• Rylee Parsons

What to do With the Leaves in Your Yard

It's finally fall y'all! As the cool air sets in and the trees begin to change colors, dry and crunchy leaves will start falling on your lawn – if they haven't already. Instead of raking the leaves to the side, taking them to the dump, or setting fire to them on these windy days, let us share with you a few hacks for those leftover leaves.



1. Create a Cozy Compost Pile

Storing leaves in a spot where they can break down into compost, will provide a plentiful supply of nutrients such as calcium, magnesium, phosphorus, and potassium to feed your garden. Adding leaves to a preexisting compost pile adds carbon to balance the nitrogen. This compost will also feed earthworms and other beneficial microorganisms.

2. Mold You Want: Leaf Mold

Leaf mold differs from compost as it utilizes a cold process with fungi rather than a hot and humid one with bacteria. The first step to making leaf mold is shredding the leaves and wetting them. Then bag them up and poke small air holes in the bag. Letting the bags sit for a year will give them time to get soft and create a dense material to help fertilize plants and keep your ground cool in warmer months.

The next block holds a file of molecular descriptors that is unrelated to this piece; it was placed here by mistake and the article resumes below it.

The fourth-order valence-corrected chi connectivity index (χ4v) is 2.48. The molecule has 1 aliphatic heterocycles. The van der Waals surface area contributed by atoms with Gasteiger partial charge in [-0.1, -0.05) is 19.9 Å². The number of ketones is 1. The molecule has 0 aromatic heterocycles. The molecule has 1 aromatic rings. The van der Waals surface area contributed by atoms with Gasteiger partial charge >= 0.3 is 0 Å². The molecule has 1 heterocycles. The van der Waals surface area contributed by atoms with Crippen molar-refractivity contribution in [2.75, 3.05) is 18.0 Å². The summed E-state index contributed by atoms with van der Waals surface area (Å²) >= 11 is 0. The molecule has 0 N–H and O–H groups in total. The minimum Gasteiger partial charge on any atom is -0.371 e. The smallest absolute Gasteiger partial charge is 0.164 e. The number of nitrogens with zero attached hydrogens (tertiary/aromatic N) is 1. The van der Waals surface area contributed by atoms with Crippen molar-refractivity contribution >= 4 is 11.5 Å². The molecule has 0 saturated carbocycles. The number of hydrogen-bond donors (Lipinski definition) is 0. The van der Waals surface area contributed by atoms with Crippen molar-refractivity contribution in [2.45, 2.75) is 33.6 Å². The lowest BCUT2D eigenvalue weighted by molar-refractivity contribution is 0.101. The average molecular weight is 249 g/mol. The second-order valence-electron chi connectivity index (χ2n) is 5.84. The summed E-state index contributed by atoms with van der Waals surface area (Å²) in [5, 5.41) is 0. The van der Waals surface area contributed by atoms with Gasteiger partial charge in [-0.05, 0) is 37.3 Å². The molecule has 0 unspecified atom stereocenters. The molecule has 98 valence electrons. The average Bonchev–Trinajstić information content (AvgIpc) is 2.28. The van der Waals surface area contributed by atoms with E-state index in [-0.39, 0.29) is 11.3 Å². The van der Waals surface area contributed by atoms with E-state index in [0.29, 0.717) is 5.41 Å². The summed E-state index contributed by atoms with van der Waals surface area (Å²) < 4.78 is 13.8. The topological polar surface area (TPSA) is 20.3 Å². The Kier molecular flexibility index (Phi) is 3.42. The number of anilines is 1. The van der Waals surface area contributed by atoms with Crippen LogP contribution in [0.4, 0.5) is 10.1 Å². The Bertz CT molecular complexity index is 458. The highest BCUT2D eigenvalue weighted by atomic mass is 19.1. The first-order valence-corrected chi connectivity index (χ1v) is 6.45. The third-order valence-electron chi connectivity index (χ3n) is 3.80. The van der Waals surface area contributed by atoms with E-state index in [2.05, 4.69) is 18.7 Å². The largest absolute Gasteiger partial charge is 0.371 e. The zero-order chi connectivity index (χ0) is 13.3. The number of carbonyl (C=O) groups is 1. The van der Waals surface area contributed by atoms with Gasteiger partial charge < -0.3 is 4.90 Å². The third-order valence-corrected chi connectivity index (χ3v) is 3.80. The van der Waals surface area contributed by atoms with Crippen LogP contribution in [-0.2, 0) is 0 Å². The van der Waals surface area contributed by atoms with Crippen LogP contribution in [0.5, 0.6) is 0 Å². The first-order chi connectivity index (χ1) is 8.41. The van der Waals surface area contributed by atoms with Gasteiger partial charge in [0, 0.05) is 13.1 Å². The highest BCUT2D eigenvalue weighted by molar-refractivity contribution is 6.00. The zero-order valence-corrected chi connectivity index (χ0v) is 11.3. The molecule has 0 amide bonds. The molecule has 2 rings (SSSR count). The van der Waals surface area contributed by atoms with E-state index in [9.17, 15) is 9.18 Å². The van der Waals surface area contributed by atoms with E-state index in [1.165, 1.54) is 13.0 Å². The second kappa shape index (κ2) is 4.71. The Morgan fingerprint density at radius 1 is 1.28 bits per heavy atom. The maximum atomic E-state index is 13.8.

3. Free Mulch!

Free organic matter is falling from the ground. Instead of paying for plant food, use wet and shredded leaves to depress weeds and improve soil quality. A 2- to 3-inch layer of leaves can insulate plants and later feed them nutrients.


4. A Sweater Weather Lawn Supplement

As long as leaves don't shield your lawn from the sunlight, they can benefit your green grass by settling into the soil. To ensure the leaves are broken up well, you'll need a mulching mower or a mulching lawnmower blade. This route of leaf management can be repeated when leaves start piling up and will save your back from the process of any bagging or moving of the piles.


Hopefully, you've chosen a new solution to manage the colorful leaves falling into your yard – after you play in them of course. While you're at it, don't forget to think about the inside of your home as well. To help you get prepared for colder months, catch up on our blogs on how to prep your house for fall and winter.


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